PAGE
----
Retired Virginia U.S. Senator John Warner, a Republican, gave a ringing endorsement of the Democratic Clinton-Kaine ticket at an event in Alexandria yesterday morning. He was introduced by current U.S. Senator and vice presidential candidate Tim Kaine who was making his first public appearance in Northern Virginia since being nominated for vice president in July.
The event, attended by a couple dozen decorated military veterans, was built around the John Warner endorsement. The veteran lawmaker, who served 30 years in the U.S. Senate, most as chair or ranking member of the Armed Services Committee and was also the Secretary of the Navy, was sharp in his support for Clinton and also in his criticism of Republican presidential nominee Donald Trump, though mentioning Trump by name only once at the very end of his comments.
While calling Clinton “firm, fair and respectful” in Monday’s televised debate, the 89-year-old Northern Virginia resident said that “that last quality is totally lacking on the other side.” He assailed Trump’s “audacity to degrade the Purple Heart and the military,” which he said is “the strongest in the world and not in shambles.”
The Pentagon, he said, “Is just as vibrant as when I was there.” In a final comment, he said that when he was in boot camp as an 18-year-old in 1945, with World War II still going on, there was a sign posted for everyone to see that said, “Loose lips sink ships,” and added, “Got that, Trump?”
Kaine introduced Warner saying he has been a friend of his wife’s family (her father being former Virginia governor Lynwood Holton) for over 70 years. He is one who’s “always put country and the commonwealth first,” working in a bipartisan manner often. Warner’s endorsement of Clinton, however, marks the first time he’s done that for a Democrat presidential candidate.
Warner, in turn, called Kaine “a beautiful man, inside and out with unquestioned integrity,” and said that, as the U.S. remains the leader of the free world and is looked to that way, Clinton is “firm, experienced and fundamentally understands how we as a nation got here.” This is not a matter of “National Security for Dummies,” he quipped.
U.S. Senator Mark Warner, who opened the event with remarks, described John Warner and Kaine as “two of the most decent human beings, not politicians, but human beings,” saying he first knew Kaine in 1980 when both were in the Harvard Law School.
In coming back to Northern Virginia, Kaine addressed a fundraiser in Washington, D.C. the night before that included a large contingent of Virginians, among them Virginia Attorney General Mark Herring.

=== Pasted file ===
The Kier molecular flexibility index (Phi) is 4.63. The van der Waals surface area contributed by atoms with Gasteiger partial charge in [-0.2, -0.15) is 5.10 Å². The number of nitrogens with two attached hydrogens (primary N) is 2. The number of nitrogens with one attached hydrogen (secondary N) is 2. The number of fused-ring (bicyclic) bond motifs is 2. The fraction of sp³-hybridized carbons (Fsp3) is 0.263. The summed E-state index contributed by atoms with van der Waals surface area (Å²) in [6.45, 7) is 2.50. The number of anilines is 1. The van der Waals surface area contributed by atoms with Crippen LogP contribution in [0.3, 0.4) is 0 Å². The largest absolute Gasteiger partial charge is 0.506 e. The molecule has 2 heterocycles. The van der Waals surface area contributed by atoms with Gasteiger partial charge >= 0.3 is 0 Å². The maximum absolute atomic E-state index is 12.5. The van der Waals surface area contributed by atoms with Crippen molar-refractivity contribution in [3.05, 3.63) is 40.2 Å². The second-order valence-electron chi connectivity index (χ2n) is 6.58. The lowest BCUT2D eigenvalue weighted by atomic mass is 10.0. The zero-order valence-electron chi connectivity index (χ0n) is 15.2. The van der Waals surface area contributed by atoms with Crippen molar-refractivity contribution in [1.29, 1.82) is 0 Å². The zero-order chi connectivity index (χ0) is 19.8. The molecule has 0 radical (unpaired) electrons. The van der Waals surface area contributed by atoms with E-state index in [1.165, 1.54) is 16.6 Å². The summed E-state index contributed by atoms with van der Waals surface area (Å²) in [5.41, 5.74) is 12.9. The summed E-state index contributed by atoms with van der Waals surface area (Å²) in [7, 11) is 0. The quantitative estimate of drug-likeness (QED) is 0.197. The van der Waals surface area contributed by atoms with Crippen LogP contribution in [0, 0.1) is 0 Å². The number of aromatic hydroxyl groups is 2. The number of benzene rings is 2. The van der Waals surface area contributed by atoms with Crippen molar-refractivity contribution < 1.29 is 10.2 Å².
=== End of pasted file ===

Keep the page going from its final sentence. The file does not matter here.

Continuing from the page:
The night before, Kaine had been at a rally at the location of the Pulse nightclub in in Orlando, Florida where he’d been deeply moved, he said, because he’d prayed when the Virginia Tech massacre occurred when he was governor of Virginia in 2007 that he’d never see anything as massive as that tragedy occur again. While 32 died then, 59 died in the Pulse shooting.
Kaine bases a lot of his campaign narrative on the time when he took a year off from law school to join a Jesuit missionary effort in Honduras, which also proved useful because he learned to speak fluent Spanish while there. He learned a lot, he said, from the dedicated missionaries there, but also from the people themselves.
He said said that his most formative life experience was the 17 years he spent as a civil rights attorney in Richmond, fighting housing discrimination throughout Virginia and the south, advocating usually on behalf of persons who had no one else to stand up for them.
While he compared his experiences, including in public life from the time he was elected to the Richmond City Council, then as mayor, then as Virginia’s lieutenant governor, governor and now U.S. Senator, with those of Hillary Clinton, he contrasts them to Donald Trump and his disdain for minorities.
The debate Monday night demonstrated that Clinton is “fit, and has the substance” to be the president. He noted that the nation was founded in 1776 by those who established the ideal of equality, even while it was far from realized at first.
“But equality has been this nation’s North Star,” he said. Fighting a civil war in the 1860s for it, granting women’s suffrage in 1919 for it, and LGBT equality for it more recently, “as a nation we’ve made adjustments to be more equal, in fact.”
Now, he said, “We need to orient to it, not away from it, by electing the first woman president.”
What binds Democrats, who are often very different, Kaine said, “is that we are ‘underdog people.’” Invoking his faith-based missionary days, he said “We are good Samaritans. When we see someone lying beside the road, we don’t just pass them by. That’s who Hillary Clinton is, and has been all her life.”